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Do Interviewers encourage Job Interviewees to lie?

November 26, 2008

I agree with Alvin’s post Be honest during your job interview. Come clean when you present your case to your interviewers. You don’t wanna get fired for falsifying something because the damage to your career can be permanent.

When I managed talent for a short spell, it was my job to try and understand behaviors. It was the year when we removed one senior manager who had falsified 90% of his background – his education, past employment, industry connections, family background, even the number of kids he had. About the only thing he didn’t falsify was his name, legal info and home address. It taught us a valuable lesson – that even if the President and CEO personally recommends someone, do your homework before you let him in.

Honesty is a common problem. Boys tend to exaggerate when they meet a girl they like and girls do the same too. Sellers exaggerate to buyers all the time. People like to manipulate situations to get a favorable response. I notice that as the stakes increase, so can the tendency to stretch the truth.

I do ask myself, might the same mojo be at work in the interview room?

Look at the interaction. Some interviewers focus disproportionately on pieces of paper. They tell you, “Is that all you got?” when you present them your pride and joy – a common Bachelors or MBA degree. Some probe for signs of leadership when what they want is a follower. Some dwell too much on, “What’s so special about you?” when they know you’ve only worked in backroom jobs – a place where you’re paid to be like everyone else.

If you happen to be among the lucky few with a genuine talent, then being honest about your abilities is great. But if you’re Mr. Average with a profile that puts you at par with 75% of the workforce, the hard truth is you’re just one green apple in a box of green apples.

Honest Mr. Average may not get the job but after this lesson in personal branding, he might just try to become Mr. Universe in the next interview. One thing I can rely on is people’s ability to adapt. So the old market rule sets in: sellers will adjust themselves to what the buyers want. Sound familiar?

This is how I suspect interviewers subconsciously train candidates to lie.

I’m sure its not done on purpose but there’s something about human nature that when you buy something, you don’t want to buy average. You want to buy perfect. People notice that so its not surprising that the more ingenious ones will ‘adapt’ and start dramatizing themselves to get the deal. It leads to funny situations where employers go, “Hey what happened to the bunch of superstars we hired? Why is it so quiet around here?”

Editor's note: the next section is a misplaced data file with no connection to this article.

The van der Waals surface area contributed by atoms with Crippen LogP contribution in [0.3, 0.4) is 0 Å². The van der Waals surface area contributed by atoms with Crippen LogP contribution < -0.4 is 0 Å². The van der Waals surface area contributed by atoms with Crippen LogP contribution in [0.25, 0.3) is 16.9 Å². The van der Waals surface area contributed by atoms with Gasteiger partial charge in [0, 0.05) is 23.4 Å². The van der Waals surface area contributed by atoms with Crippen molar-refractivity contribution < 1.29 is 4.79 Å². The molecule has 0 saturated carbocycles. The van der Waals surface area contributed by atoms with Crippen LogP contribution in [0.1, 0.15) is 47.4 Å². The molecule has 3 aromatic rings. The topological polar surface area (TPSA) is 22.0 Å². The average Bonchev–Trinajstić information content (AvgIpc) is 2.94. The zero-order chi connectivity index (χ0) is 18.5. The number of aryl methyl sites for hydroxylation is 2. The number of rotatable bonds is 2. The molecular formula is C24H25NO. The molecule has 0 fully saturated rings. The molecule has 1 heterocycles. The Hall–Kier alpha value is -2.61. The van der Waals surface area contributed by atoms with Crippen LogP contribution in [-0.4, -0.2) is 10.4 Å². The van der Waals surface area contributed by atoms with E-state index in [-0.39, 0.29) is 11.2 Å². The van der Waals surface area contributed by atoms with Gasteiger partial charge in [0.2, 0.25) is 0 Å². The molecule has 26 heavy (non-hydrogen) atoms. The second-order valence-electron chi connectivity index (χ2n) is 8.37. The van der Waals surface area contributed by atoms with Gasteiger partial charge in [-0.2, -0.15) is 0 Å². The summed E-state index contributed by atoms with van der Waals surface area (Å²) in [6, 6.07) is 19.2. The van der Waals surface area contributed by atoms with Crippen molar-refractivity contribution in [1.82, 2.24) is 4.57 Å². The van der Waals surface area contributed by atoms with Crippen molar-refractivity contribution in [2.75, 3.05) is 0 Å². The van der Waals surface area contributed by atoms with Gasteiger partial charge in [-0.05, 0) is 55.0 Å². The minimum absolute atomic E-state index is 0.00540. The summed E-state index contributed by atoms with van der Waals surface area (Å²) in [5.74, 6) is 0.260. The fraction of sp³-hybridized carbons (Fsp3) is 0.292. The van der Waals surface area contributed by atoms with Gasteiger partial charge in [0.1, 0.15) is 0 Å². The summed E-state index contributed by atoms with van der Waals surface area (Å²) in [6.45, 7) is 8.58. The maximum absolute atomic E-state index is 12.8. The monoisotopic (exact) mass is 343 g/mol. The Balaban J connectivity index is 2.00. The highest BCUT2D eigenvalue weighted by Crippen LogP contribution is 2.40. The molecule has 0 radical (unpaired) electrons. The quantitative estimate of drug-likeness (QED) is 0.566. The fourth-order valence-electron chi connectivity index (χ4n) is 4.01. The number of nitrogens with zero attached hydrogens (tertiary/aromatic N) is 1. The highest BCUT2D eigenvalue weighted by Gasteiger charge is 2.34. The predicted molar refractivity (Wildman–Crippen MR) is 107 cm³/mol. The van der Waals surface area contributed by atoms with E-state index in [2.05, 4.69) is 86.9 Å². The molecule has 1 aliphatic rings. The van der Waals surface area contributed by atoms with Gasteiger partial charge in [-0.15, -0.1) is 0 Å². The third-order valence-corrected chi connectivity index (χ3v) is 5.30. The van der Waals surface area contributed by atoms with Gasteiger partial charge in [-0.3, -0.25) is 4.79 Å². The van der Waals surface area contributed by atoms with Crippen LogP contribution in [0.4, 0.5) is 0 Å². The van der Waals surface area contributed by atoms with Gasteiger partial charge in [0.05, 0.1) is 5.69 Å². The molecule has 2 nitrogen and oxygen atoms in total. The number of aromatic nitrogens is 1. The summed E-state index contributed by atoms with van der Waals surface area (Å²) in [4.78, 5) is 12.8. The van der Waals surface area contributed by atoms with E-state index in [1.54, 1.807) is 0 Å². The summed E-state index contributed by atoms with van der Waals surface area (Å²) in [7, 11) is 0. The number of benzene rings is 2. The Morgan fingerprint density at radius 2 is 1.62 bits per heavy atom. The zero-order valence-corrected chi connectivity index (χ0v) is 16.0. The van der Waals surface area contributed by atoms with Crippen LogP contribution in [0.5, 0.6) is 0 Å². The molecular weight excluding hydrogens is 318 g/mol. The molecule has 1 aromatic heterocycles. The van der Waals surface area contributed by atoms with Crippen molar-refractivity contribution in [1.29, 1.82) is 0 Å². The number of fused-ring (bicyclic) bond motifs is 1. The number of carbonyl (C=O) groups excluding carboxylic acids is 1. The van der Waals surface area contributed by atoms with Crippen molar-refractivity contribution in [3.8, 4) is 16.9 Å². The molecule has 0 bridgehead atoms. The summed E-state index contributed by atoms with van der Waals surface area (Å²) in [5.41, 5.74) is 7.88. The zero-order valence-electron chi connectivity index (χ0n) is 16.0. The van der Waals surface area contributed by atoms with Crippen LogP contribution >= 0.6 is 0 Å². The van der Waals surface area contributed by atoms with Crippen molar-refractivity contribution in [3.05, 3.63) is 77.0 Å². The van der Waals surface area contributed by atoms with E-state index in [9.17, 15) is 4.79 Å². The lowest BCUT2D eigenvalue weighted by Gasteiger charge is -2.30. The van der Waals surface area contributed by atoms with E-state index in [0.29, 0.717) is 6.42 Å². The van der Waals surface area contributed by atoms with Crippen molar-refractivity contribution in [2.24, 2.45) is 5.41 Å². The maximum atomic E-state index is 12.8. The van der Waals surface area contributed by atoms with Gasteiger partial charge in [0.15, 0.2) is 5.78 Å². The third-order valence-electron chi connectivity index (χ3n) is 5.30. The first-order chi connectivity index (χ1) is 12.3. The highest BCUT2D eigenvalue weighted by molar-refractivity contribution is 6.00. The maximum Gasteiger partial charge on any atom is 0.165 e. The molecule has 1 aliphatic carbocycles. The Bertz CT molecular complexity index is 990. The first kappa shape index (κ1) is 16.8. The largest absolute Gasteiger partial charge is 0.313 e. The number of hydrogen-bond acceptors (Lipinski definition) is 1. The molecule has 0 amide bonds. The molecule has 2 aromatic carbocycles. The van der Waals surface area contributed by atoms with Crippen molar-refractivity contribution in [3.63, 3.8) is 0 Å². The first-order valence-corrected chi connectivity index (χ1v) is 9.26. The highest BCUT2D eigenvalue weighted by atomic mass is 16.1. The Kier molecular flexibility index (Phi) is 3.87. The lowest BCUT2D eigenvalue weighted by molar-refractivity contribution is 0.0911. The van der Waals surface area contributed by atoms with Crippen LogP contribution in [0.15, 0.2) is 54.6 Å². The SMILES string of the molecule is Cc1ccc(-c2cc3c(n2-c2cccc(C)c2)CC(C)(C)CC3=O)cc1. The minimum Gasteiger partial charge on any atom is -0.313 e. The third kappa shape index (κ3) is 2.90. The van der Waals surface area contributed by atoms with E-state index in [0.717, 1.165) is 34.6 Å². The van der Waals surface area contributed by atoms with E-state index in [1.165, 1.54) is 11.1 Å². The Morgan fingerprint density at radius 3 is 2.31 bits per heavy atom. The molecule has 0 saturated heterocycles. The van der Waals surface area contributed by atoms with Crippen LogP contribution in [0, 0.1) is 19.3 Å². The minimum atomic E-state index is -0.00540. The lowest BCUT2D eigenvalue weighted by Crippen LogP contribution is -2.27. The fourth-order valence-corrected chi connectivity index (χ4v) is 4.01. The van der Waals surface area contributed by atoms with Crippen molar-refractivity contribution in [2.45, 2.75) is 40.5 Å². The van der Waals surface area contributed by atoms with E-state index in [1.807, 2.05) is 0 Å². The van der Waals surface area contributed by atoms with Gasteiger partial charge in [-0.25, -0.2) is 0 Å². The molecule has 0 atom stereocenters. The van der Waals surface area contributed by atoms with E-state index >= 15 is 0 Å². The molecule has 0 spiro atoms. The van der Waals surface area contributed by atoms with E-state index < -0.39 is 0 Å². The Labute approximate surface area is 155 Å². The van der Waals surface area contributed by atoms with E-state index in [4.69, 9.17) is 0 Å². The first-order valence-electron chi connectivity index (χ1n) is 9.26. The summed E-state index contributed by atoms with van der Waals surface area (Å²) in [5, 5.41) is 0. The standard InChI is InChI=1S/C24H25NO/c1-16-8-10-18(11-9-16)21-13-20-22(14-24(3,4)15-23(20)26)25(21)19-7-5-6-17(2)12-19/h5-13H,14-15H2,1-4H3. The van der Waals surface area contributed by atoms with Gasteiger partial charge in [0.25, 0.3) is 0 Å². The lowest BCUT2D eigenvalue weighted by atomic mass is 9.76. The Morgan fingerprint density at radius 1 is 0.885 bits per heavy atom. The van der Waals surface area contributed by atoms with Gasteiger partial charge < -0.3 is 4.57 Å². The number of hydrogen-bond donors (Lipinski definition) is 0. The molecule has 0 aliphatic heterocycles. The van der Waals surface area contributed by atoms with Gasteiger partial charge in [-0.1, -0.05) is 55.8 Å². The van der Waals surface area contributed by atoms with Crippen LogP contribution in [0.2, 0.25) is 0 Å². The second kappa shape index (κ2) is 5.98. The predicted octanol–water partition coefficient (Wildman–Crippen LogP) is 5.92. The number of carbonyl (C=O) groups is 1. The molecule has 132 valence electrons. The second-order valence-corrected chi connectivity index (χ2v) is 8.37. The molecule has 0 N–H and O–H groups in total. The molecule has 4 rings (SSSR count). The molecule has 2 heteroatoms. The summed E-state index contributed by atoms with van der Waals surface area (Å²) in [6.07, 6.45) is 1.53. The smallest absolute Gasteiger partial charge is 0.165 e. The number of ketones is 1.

None of this justifies dishonesty of course but it does prove one sad point – that in a tough job market, averageness and plain truth can be a hard combo to sell.

Note: I’ll repeat that the best way to go in a competitive job market is honesty PLUS a unique and genuine selling point. What that point is is something you need to develop. It can be an extra skill you picked up, friendships you’ve developed, something companies might find useful. Above all it needs to be genuine. That’s the only honest way to be a red apple in a box of green apples.

3 Comments leave one →
  1. November 26, 2008 1:14 pm

    That’s why it’s up to us, the candidates, to make ourselves “unique”. Otherwise, we’ll just be another “candidate” to the job interviewers.

    Learn to “highlight” the few things which you are really good at and things that you feel the company needs. The rest, just be honest and say you don’t know.

    That’s right. The thing is though, people discover its easier to pretend to be an expert than to be a real expert so they take the risk. Once in my previous company, we hired someone who said he did a lot of work on Web 2.0. Its one of those things that’s new and non-certifiable and we took his word for it. Months after he was on board, we put him on a Web 2.0 project and he couldn’t do it. His excuse: he had forgotten some of the stuff because its been some time ago. The project was delayed as he learnt it up, we suspect from scratch. Although he escaped being kicked out, his team leader made life hell for him after that.

  2. November 26, 2008 4:30 pm

    Interviewers are equally sleezy as well to insist on knowing your salary history.

    I usually don’t waste my time with these people because I know they would never treat their employees well.

    Using HR to lowball us is the fastest way to drive away real talents.

    Yeah, its the divide and conquer routine. The hiring manager will ask the professional stuff and HR will nitpick on personal stuff like salary.

  3. November 27, 2008 10:57 am

    “…honesty PLUS a unique and genuine selling point…”

    Now I remember how, years ago, when my interviewers perked up when I showed them some random sketches of parts and equipment I used in past jobs during an interview for an engineering post. They must have seen me as a ‘Quick-draw MacGraw’ who’d come in handy to communicate ideas, inter-company or with equipment suppliers when discription by words fail to inform. Then, there was no internet, digi-cams or MMS. So, at times I would be called in by the boss who’d say, “Teh, I need to borrow your right hand. Make a sketch of this part so that we can fax it to so & so. He can’t figure in his mind what I’m talking about…”

    That’s a neat talent to have. I know someone whose colleague was a bearded lady. Well, not exactly. She was hairy like most Italians and you could see a faint mustache. Amazing how how quickly problems get solved when they placed her in front of an irate customer. 🙂

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